I am a huge fan of Musk. However, even more so, a fan of NASA for their checks. I trust SX to do the right things, but, they can still make mistakes. NASA is a great check esp on the human systems. That is also why I want to see NASA vet the private space stations.

  • windbourne

    Model 3 has had some QA issues up front. They are getting better, and more importantly, even this weekend, we see reviewers changing their reviews.

    the only ones really blasting it, are the shorters.
    Even yesterday, a guy that was ripping on Musk turned out to have a LOT of $ on shorting Tesla.

  • windbourne

    I would have to say that he went over the edge on that.
    The diver was a jerk, but, applying that phrase to the guy, well, if there was nothing to tie him to being a pedo, then musk is likely in for some large waves.
    And unlike the Tesla ones, these will be his own makings.

  • windbourne

    lol. he will remain for at least a year.

  • windbourne


  • Douglas Messier

    This is actually news, unpleasant though it might be. I really don’t like writing about charges of pedophilia.

    Musk’s meltdowns have gotten worse and there are concerns about his stability and ability to continue to lead Tesla. Although his outbursts have been about Tesla, but he is also head of SpaceX. So, it is news.

    Beyond that, Tesla is in a crucial state. It may get through its current crisis. Or it might go bankrupt in the coming months.

    A lot of Musk’s net worth is tied up in Tesla. He’s also heavily leveraged against his holdings. Both he and SpaceX purchased millions in SolarCity bonds, whose debt was folded into Tesla when it was acquired.

    So, the fate of Tesla could have a significant impact on Musk and SpaceX. If Musk’s net worth craters, then he won’t have much money to plow into BFR and his Mars plans.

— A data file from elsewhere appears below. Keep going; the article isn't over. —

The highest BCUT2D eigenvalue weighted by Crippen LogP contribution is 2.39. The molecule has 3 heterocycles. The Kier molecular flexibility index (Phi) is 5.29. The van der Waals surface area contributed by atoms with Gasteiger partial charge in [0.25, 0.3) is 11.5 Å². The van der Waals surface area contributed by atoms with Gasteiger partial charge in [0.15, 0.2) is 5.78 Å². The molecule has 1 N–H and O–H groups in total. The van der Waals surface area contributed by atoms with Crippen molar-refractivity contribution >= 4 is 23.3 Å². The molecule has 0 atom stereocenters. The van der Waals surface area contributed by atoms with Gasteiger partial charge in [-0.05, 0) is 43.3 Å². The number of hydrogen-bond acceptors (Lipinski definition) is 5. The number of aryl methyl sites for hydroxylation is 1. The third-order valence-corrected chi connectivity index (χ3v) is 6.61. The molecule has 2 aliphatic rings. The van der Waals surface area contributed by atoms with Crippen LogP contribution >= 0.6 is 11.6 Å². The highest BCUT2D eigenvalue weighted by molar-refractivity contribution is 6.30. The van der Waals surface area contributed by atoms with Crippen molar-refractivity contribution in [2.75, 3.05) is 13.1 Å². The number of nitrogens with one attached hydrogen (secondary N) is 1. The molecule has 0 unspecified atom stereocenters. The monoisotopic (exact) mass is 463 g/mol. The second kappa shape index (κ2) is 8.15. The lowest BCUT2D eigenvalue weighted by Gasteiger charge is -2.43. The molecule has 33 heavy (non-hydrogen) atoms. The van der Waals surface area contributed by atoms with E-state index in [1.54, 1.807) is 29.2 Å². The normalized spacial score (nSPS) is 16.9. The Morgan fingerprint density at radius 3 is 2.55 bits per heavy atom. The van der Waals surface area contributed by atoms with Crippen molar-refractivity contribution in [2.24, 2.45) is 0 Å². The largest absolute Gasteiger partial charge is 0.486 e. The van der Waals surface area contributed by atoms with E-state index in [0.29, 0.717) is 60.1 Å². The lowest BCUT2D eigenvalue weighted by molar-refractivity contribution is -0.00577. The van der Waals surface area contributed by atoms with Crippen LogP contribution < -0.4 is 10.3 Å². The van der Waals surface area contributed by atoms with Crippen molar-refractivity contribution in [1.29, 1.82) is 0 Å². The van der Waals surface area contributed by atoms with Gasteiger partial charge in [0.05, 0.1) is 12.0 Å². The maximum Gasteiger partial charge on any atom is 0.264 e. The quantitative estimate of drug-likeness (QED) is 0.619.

• windbourne

    Yes, the diver was a jerk.
    BUT, there was NOTHING there that warranted what musk said UNLESS there was some proof.

    the difference with Buzz, is that the 2 were together and the other guy was in his face. Totally within his rights, in my book.
    But, Libel really is a case of the pen being mightier than the sword.
    Calling somebody a pedophile is pretty wicked.
    For Musk sake, I have to say that I HOPE that he had some reason for his labeling him. Otherwise, this is not going to be pretty for Musk.

  • Obediah Headstrong

    Musk, Bezos, Henry Ford and even Edison for that matter, are or where real assholes at times. All men with at least a tinge of sociopathic behavior as part of their personality. It is what made and makes them tick. Did it make any difference then, them not being saints? No. Will it now? No.

  • Andrew Tubbiolo

    They need each other. Without the dynamic private sector, NASA movies like a turtle, and will tie their hands so tight in the name of safety, they’ll make a system unsafe. That was Shuttle in a nutshell. Space X would go totally cowboy and things would move fast but people would die. Maybe even a lot of people. Put NASA and SX together and you get a better compromise. But it is a compromise, and that comes with problems all its own.

  • Douglas Messier

    The QA issues are more serious and widespread than that.